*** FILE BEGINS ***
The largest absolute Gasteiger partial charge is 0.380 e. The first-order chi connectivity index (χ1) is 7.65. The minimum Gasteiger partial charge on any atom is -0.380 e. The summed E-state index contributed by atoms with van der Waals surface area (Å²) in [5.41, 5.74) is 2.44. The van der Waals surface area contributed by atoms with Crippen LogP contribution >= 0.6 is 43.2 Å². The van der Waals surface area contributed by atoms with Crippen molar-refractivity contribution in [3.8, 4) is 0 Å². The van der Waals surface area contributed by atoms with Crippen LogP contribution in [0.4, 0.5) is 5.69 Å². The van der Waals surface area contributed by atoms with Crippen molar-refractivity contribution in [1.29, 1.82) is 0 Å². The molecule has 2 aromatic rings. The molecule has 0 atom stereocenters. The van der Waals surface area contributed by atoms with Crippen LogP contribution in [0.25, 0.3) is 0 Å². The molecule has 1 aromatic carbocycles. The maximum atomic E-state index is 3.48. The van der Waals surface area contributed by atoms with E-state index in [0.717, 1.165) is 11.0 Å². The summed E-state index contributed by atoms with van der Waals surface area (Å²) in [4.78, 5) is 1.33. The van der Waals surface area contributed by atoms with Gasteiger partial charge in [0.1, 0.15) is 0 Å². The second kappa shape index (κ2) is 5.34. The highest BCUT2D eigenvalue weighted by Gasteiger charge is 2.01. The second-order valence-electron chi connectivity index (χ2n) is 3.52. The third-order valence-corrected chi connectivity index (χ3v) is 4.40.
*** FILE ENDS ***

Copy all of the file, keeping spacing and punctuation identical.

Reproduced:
The largest absolute Gasteiger partial charge is 0.380 e. The first-order chi connectivity index (χ1) is 7.65. The minimum Gasteiger partial charge on any atom is -0.380 e. The summed E-state index contributed by atoms with van der Waals surface area (Å²) in [5.41, 5.74) is 2.44. The van der Waals surface area contributed by atoms with Crippen LogP contribution >= 0.6 is 43.2 Å². The van der Waals surface area contributed by atoms with Crippen molar-refractivity contribution in [3.8, 4) is 0 Å². The van der Waals surface area contributed by atoms with Crippen LogP contribution in [0.4, 0.5) is 5.69 Å². The van der Waals surface area contributed by atoms with Crippen molar-refractivity contribution in [1.29, 1.82) is 0 Å². The molecule has 2 aromatic rings. The molecule has 0 atom stereocenters. The van der Waals surface area contributed by atoms with Crippen LogP contribution in [0.25, 0.3) is 0 Å². The molecule has 1 aromatic carbocycles. The maximum atomic E-state index is 3.48. The van der Waals surface area contributed by atoms with E-state index in [0.717, 1.165) is 11.0 Å². The summed E-state index contributed by atoms with van der Waals surface area (Å²) in [4.78, 5) is 1.33. The van der Waals surface area contributed by atoms with Gasteiger partial charge in [0.1, 0.15) is 0 Å². The second kappa shape index (κ2) is 5.34. The highest BCUT2D eigenvalue weighted by Gasteiger charge is 2.01. The second-order valence-electron chi connectivity index (χ2n) is 3.52. The third-order valence-corrected chi connectivity index (χ3v) is 4.40.